- 100,000 articles means that around 1 in 3 of all Springer Nature articles are immediately published OA
- And takes overall number OA articles ever published by Springer Nature to well over 800,000 – more than twice that of any other publisher
Last year, Springer Nature published over 100,000 articles immediately OA across its portfolio of c600 OA journals and 2200 hybrid journals. This means that 30% of all Springer Nature articles are published fully OA, further cementing its OA leadership position. Springer Nature has also published over 800,000 articles open access in total – more than any other publisher.
The majority of these 100,000 articles were primary research articles which makes Springer Nature the largest publisher of OA primary research in the world.
Commenting Steven Inchcoombe, Chief Publishing Officer at Springer Nature, said:
“We know that there are real benefits to authors of publishing OA, from increased citations, higher numbers of downloads and greater overall impact. I am delighted that our efforts last year mean there are over 100,000 additional pieces of academic literature, of which, importantly, over 93,000 are pieces of primary research, that are freely and immediately available to be discovered, accessed, used and reused to further scientific discovery.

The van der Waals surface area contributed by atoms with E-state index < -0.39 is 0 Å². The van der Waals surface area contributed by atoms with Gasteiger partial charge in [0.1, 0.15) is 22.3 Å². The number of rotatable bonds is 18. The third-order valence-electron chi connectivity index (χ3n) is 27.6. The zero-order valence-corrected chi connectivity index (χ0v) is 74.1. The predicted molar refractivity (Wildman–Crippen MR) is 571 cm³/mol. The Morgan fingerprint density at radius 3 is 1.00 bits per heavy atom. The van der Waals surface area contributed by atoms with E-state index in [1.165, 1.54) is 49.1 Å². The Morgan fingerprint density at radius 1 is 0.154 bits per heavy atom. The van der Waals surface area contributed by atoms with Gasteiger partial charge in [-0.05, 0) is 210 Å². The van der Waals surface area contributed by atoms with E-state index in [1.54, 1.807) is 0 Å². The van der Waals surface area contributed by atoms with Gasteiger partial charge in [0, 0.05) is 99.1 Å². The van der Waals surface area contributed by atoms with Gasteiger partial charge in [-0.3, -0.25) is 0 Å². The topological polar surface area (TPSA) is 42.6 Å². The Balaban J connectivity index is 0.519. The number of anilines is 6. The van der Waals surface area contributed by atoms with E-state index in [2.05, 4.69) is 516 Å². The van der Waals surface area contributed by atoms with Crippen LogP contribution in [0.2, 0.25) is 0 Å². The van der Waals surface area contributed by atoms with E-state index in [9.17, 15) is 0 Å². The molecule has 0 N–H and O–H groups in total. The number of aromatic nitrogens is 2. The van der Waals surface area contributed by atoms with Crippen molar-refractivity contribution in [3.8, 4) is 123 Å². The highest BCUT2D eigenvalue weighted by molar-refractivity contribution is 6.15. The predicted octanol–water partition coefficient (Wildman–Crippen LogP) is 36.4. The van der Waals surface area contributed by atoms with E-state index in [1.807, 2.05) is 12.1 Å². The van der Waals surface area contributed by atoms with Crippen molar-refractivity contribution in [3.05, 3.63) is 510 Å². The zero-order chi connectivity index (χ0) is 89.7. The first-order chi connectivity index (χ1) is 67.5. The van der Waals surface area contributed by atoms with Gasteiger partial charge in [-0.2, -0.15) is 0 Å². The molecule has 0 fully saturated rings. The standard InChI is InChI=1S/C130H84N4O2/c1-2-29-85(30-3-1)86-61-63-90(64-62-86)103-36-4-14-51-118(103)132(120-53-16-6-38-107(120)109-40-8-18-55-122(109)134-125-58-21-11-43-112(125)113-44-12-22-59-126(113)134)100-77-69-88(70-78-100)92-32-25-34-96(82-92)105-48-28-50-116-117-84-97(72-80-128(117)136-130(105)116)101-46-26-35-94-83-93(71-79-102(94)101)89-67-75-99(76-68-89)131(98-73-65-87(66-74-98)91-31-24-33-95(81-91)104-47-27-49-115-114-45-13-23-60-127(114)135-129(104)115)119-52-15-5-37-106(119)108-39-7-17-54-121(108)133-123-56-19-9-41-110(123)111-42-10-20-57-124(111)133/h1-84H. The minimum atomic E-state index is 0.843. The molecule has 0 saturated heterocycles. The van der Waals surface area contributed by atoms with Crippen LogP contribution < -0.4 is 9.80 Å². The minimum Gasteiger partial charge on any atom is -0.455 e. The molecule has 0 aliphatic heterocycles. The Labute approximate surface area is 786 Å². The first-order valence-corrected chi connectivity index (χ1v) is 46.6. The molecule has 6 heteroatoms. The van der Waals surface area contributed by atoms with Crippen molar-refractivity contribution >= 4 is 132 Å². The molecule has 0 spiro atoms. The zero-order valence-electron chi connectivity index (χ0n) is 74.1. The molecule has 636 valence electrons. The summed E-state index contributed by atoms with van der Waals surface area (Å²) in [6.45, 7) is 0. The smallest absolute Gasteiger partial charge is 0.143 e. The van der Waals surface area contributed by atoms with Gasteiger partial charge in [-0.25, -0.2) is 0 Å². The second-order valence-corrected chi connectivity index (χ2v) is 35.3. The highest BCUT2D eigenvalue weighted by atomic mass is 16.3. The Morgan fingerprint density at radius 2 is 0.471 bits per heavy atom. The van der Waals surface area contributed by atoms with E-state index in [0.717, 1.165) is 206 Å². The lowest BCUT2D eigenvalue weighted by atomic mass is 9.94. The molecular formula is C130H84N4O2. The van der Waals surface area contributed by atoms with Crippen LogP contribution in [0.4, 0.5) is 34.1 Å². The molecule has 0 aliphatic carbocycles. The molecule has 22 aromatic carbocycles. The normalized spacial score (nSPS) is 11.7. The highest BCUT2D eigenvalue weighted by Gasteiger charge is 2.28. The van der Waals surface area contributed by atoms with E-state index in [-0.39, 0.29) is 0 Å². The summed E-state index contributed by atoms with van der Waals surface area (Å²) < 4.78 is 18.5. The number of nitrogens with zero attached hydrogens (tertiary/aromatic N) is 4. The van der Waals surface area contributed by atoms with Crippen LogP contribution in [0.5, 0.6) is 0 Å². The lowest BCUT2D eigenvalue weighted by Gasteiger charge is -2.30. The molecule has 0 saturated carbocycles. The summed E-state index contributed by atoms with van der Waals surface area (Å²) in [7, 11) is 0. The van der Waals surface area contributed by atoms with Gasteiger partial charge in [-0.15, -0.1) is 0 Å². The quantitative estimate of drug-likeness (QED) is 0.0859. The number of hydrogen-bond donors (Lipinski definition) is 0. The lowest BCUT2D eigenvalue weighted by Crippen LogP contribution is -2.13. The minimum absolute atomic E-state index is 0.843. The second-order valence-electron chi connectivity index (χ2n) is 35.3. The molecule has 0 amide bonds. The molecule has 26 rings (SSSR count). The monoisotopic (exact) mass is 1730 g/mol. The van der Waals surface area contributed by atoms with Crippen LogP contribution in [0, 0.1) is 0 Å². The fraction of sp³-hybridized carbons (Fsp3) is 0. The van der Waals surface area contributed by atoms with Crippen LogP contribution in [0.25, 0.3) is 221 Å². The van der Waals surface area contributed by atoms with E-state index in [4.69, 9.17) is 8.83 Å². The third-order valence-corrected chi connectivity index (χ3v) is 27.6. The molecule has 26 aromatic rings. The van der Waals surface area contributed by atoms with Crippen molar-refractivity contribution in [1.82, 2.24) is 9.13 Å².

“Springer Nature is committed to open access and finding ways to accelerate growth in OA publishing. We are launching new OA journals, have a growing OA book portfolio and have the most national transformative agreements in place which are enabling us to ‘flip’ countries.
“Having been leading in OA for nearly 20 years means we are also proud to have, over this time, published well over 800,000 articles that are free to access from the moment of publication – significantly more than any other publisher. By publishing the most amount of primary research immediately OA across the largest choice of OA journals covering the broadest range of academic subjects, we are continuing to make the opening up research our primary focus in how we serve the research community”.